Load shedding, prosperity gospel, kidnapped students: Life in Kampala

Mark and Rachel Meynell moved to Kampala, Uganda in 2001, when their son Joshua was 3 years old and their daughter Suzanna just 2 months.

They moved so that Mark could teach Biblical studies and preaching at Kampala Evangelical School of Theology (KEST), the first Ugandan-founded, interdenominational college in the country. 2001 was an exciting time to join, with the launch of full-time training at the school. The student body was initially tiny but, by the time the Meynells returned to the UK in 2005, it had grown to 50. And the intake wasn’t limited to Ugandans − the school drew people from all over the region, including refugees from the Congo, Sudan, Ethiopia, Rwanda and Burundi.

Looking back on his time there, Mark writes, ‘It was a humbling and important learning experience to get to know so many of [the students] well. It shook me free from so much of the social culture of my English private school background.’

Although an exciting time to join KEST, the Meynells faced many challenges. ‘It was very difficult as the only muzungu (white man) in leadership, and even then I was young and only in an acting capacity. I had to learn to do/say what I thought was right, and then trust God to take care of the rest.’ Dr (and subsequently Bishop) Edward Muhima was Mark’s mentor who soon became an important close friend. The two men met monthly to pray and both deeply missed these times when  the Meynells returned to the UK in 2005.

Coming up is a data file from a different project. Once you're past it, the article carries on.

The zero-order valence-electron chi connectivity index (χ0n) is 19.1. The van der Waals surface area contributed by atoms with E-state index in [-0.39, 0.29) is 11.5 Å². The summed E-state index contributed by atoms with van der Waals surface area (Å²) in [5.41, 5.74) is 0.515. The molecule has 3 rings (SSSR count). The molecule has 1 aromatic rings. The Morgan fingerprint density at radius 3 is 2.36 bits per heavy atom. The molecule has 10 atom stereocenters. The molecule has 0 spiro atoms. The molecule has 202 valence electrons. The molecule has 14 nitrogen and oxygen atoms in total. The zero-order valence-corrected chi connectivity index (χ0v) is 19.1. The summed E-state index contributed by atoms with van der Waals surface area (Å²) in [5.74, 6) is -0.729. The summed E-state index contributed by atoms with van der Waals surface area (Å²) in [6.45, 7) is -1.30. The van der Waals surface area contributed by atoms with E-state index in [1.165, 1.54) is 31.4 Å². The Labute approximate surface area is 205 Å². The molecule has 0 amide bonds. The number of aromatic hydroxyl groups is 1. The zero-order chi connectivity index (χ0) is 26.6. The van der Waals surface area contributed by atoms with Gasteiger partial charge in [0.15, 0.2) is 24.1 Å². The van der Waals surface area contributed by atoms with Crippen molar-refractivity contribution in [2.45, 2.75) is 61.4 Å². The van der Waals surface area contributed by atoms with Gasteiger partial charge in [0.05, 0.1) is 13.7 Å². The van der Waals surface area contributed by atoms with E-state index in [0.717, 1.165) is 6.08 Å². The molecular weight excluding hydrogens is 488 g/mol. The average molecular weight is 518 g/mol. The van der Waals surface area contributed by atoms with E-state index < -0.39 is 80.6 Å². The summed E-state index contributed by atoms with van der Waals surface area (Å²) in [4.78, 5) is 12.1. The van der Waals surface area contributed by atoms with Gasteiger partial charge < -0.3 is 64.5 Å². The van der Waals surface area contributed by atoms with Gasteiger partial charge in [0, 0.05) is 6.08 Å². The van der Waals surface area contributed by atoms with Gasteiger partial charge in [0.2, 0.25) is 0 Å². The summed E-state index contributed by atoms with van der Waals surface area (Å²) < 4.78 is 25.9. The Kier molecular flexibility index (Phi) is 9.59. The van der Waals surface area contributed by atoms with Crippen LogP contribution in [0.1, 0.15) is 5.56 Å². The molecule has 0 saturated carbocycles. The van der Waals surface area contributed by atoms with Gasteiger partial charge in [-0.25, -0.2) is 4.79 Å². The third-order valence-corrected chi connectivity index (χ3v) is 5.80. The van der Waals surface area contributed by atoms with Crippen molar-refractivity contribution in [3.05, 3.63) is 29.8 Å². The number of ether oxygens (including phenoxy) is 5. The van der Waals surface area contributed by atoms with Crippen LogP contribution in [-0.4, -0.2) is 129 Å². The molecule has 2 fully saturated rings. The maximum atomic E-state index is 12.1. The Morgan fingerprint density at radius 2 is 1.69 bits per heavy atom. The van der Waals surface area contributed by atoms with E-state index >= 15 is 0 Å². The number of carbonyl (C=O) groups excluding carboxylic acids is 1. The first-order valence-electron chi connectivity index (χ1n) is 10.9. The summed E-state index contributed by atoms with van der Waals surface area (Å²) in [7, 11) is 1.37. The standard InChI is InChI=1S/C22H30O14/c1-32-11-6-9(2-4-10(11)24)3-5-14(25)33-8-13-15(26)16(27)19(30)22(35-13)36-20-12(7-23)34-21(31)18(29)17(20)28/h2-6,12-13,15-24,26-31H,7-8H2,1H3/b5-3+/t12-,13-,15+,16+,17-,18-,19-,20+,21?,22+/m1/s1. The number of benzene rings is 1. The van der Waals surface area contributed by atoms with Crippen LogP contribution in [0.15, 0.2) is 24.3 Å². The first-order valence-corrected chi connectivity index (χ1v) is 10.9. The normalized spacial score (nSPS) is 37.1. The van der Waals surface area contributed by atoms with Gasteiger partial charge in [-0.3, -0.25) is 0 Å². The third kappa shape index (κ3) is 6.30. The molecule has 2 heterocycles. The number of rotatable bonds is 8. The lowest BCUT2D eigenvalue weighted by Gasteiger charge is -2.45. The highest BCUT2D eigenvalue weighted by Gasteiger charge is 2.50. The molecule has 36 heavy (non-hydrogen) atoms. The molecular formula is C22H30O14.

KEST 2002 class with the Meynell family

Trying to encourage different churches to work together was also challenge, especially between the different denominations. This struggle was compounded by the huge prevalence of prosperity teaching.

There was also frequent load shedding (the loss of power a couple of evenings a week, usually 7−9pm). The candles came out and dinner had to be eaten either early or very late!

The most horrific moment came when one refugee student from the Congo was kidnapped, tortured and threatened with murder if he didn’t leave the country. Eventually, he received asylum in Canada but, until then, it was a huge challenge for the KEST community to keep trusting the Lord with their friend’s safety.

Three generations in Kampala!

Yet for all the difficulties, the Meynells’ time in Uganda was ‘incredibly formative and significant.’ One dear friend was Andy Kigozi, who had been an East African Safari rally driver in the 1970s. He was quite a character – he had plenty of stories about meeting Idi Amin (Uganda’s 1970s dictatorial president) at the races. Andy ‘would only wear shorts, not trousers, despite their colonial connotations.’ Andy joined their enquirers’ group and he professed faith. He and Mark met up to read the Bible and pray together regularly before they left − a wonderful encouragement.

The Meynells also had the joy of being joined by Rachel’s parents as well as by her sister and her family (Lucy and Jem Hovil, fellow Crosslinks mission partners). The three generations living in Kampala simultaneously made a very positive impression on their African friends, who tended to encounter only nuclear Western families. 

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Polly Standring

As the communications content developer at Crosslinks, Polly helps mission partners connect with both Crosslinks and their supporters back home. As well as ensuring Crosslinks' internal communications run smoothly, she also oversees the writing of our external communications, including the Crosslinks blog.